Nice Little Surprise For You Adults: Rescue Wing

The past 2 or 3 months have been the least anime I’ve watched over a period this long since I got back into it last year (actually I have no facts to back that statement) so I once again turned to the handy recommendation forum of Animesuki for help (the only section of the site I like at all) and happened to get a mention of something I’d never even heard before – Rescue Wings. I watched an episode when I was about to go to be and immediately ended up watching the first 5 before getting too tired to coninue. I then finished it up today.

The two shows that come to mind quickest when thinking about Rescue Wings are Honey and Clover and 5 cm Per Second. If that’s not indication enough, Rescue Wings is definitely a show meant for adults (or really matur teenages like I consider myself.) It’s about a guy named Uchida who gets assigned to be a pilot of a rescue helicopter although he’d wanted to be a fighter pilot. At first he’s not feeling too great about things since he didn’t get the job he wanted, the town he’s moved to is tiny, and he and his girlfriend back home keep missing each other’s calls. Things only get worse when he has a hardass training instructor and worse yet when a major accident occurs on the first mission he spectates.

However, thing steadily get better and Uchida comes to enjoy his place in the JSDF. The biggest driving force behind his character is his steel determination. When his instructor tells him about his mistakes or he makes fuck ups he always sets out to improve himself and never bitch about it. He develops kinship with those around him and is overall a great guy.

Rescue Wings is a very soft-spoken anime. Emotions are expressed through action and interaction rather than eplanation, which is something I wholly admire in anime. Episode 4 in particular has Marimite-level communication fuckwin. Every character, no matter how minor, has a depth and human quality to them.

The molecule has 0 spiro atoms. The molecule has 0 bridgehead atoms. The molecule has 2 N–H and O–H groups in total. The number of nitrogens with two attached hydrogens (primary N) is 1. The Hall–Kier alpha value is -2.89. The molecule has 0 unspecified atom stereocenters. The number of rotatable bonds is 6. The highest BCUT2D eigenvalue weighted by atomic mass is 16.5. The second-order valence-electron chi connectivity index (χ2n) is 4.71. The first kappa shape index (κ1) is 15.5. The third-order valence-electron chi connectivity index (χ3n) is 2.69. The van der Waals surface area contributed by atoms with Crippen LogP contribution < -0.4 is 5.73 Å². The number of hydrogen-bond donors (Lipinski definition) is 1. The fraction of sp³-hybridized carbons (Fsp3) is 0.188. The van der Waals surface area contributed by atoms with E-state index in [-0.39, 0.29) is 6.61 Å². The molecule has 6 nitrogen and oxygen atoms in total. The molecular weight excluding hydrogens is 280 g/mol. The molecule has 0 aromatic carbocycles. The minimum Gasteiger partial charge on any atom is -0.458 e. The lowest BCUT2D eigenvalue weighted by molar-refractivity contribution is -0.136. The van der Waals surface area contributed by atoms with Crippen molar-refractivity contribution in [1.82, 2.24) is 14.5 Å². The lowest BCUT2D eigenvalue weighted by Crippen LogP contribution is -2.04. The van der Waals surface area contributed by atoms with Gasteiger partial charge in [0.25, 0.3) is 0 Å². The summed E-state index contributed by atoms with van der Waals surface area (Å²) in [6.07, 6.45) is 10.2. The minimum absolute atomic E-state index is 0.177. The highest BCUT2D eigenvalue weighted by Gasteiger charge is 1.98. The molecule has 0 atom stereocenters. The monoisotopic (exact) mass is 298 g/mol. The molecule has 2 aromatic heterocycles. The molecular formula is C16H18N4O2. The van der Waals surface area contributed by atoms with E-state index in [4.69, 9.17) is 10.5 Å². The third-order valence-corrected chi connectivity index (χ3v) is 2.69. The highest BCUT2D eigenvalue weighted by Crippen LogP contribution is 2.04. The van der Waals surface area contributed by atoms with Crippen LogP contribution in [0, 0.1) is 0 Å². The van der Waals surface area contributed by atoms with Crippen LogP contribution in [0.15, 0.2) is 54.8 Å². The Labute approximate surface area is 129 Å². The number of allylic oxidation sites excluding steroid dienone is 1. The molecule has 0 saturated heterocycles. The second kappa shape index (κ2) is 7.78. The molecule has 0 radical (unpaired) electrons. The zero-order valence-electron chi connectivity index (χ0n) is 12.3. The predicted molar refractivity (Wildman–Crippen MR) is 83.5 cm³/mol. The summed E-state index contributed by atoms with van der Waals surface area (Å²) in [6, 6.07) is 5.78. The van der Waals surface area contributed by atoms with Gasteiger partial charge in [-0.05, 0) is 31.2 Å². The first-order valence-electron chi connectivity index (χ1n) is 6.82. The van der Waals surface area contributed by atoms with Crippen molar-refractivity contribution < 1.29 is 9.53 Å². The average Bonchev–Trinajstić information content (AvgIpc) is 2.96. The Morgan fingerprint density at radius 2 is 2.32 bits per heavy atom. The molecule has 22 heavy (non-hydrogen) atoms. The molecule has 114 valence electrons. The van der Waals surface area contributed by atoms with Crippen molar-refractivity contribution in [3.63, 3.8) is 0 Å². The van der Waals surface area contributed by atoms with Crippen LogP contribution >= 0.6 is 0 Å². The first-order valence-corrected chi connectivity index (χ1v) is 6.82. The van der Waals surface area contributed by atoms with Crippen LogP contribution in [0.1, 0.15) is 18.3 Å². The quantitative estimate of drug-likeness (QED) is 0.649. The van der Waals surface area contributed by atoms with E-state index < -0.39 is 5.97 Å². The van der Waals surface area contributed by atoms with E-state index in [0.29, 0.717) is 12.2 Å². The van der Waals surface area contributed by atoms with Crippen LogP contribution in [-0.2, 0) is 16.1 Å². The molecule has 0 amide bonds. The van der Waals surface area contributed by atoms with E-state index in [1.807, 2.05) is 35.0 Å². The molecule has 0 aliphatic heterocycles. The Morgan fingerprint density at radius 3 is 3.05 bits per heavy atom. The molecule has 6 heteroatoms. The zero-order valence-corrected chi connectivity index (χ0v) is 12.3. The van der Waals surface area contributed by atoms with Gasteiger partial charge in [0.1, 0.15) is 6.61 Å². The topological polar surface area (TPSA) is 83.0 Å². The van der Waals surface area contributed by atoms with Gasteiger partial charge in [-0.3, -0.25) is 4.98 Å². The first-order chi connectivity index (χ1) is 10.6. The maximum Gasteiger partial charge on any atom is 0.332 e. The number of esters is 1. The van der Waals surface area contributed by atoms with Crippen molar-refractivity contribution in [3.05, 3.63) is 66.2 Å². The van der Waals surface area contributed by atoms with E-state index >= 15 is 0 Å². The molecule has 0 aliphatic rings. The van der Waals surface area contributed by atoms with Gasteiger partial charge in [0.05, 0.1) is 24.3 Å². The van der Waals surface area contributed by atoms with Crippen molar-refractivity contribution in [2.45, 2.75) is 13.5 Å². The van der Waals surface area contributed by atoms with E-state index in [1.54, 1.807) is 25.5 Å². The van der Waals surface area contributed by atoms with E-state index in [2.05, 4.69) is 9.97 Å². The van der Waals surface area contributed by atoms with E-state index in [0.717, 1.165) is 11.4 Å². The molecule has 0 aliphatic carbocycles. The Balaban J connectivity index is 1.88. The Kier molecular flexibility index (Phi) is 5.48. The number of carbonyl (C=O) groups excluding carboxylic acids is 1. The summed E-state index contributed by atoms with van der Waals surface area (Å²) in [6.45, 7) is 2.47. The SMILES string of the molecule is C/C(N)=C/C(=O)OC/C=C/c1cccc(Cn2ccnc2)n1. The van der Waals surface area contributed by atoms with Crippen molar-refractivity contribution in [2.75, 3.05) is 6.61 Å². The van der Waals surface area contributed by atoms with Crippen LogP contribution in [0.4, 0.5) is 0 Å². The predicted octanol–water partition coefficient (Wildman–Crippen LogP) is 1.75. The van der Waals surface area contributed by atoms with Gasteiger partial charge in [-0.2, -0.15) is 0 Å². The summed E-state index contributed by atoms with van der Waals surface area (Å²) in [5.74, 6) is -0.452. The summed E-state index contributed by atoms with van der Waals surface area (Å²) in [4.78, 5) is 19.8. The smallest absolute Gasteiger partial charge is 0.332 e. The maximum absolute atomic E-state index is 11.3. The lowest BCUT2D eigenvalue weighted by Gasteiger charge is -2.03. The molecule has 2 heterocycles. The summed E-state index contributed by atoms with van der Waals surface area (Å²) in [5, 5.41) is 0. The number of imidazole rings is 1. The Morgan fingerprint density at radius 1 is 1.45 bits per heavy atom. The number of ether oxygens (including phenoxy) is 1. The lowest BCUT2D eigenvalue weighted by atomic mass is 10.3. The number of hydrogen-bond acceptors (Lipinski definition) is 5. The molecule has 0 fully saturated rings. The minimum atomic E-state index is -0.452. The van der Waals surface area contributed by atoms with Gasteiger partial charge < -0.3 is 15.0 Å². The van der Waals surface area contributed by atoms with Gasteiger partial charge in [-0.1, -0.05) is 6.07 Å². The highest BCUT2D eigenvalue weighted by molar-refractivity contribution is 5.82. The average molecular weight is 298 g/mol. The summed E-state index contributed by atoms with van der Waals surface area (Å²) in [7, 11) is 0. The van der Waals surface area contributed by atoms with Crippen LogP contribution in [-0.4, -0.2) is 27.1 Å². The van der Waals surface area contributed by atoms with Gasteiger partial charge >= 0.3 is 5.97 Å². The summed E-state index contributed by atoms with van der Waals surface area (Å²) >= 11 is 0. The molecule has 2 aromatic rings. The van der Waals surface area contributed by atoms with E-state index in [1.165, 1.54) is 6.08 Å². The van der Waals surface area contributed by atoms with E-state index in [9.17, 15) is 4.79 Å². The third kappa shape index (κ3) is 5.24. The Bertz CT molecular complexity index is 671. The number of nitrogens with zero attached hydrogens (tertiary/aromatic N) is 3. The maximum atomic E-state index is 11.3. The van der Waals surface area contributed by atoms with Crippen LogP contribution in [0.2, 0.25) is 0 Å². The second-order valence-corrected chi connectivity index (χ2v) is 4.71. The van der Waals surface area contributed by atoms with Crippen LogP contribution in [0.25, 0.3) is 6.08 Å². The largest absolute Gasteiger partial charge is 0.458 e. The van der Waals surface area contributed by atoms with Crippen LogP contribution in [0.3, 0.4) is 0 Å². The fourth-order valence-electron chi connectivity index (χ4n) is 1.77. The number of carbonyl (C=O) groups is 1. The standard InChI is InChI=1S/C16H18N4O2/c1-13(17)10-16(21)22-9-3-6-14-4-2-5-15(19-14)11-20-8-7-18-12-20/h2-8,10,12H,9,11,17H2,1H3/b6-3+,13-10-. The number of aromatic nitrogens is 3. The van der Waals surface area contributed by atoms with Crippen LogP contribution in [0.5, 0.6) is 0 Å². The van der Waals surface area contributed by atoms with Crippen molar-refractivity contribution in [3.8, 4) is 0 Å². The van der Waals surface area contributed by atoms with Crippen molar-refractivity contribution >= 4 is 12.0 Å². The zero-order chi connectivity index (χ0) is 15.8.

Perhaps my favorite element of the show was how it superbly highlighted the importance of relationships and displayed more than ever how mouch a couple needs to rely on each other, always keeping within totally real context. That’s something that should be mentioned forthright – except for a JSDF member just so happening to be involved in a dangerous situation in one episode, everything in Rescue Wings is 100% realistic. There is not an ubelievable moment within. But anyway, Uchida and his girlfriend’s interactions are brilliant because we see the imperfections of both characters and how they balance each other out. There are other examples of these relationships and are all great.

I found the directing to be exceptional as well. Episode order, pacing (slow but not too slow) and some great decisions such as Honey and Clover esque songs during episodes and an ed that changes to fit the episodes. Animation was off the charts, definitely one of J.C.Staff’s finest and proving once again that not everything they do is trash (in fact they are an extremely respectable studio who is unfortunately most recognized for it’s worst shows. Wait did I just refer to them in 3 different ways in that sentence? I’m leaving that in here.)

The only problem I had in Rescue Wings, and is a minor complaint, is that all the characters look very similar (realistic, all asians look alike) and it made certain scenes confusing when I thought one guy was another guy. Minor complaint though.

There was also a (beautifully animated) OVA. This one was very very very  hard for me to grasp and I imagine would be for most people my age. I want to watch this as an old man and see if I understand it. Very introspective and nostalgic feeling that i could see but couldn’t feel.

Anyway, good show, go watch.


5 thoughts on “Nice Little Surprise For You Adults: Rescue Wing

  1. >>realistic, all asians look alike

    Being Asian myself, I can tell my own kind apart, sorry. East Asians are rather difficult, but if you’re bombarded with their drama shows, you can develop a sense of intuition about it. :P

    You should’ve also mentioned JAM Project in this post, because I would’ve picked this up in an eyeblink!

  2. I just automatically convert Hironobu Kageyama into JAM Project in my mind even if it’s really not appropriate (like his work on those DBZ songs). But ANN does list JAM Project in the credits and the song Emblem itself is in my discography, so there. Seems short enough anyway so I’ll check this one out.

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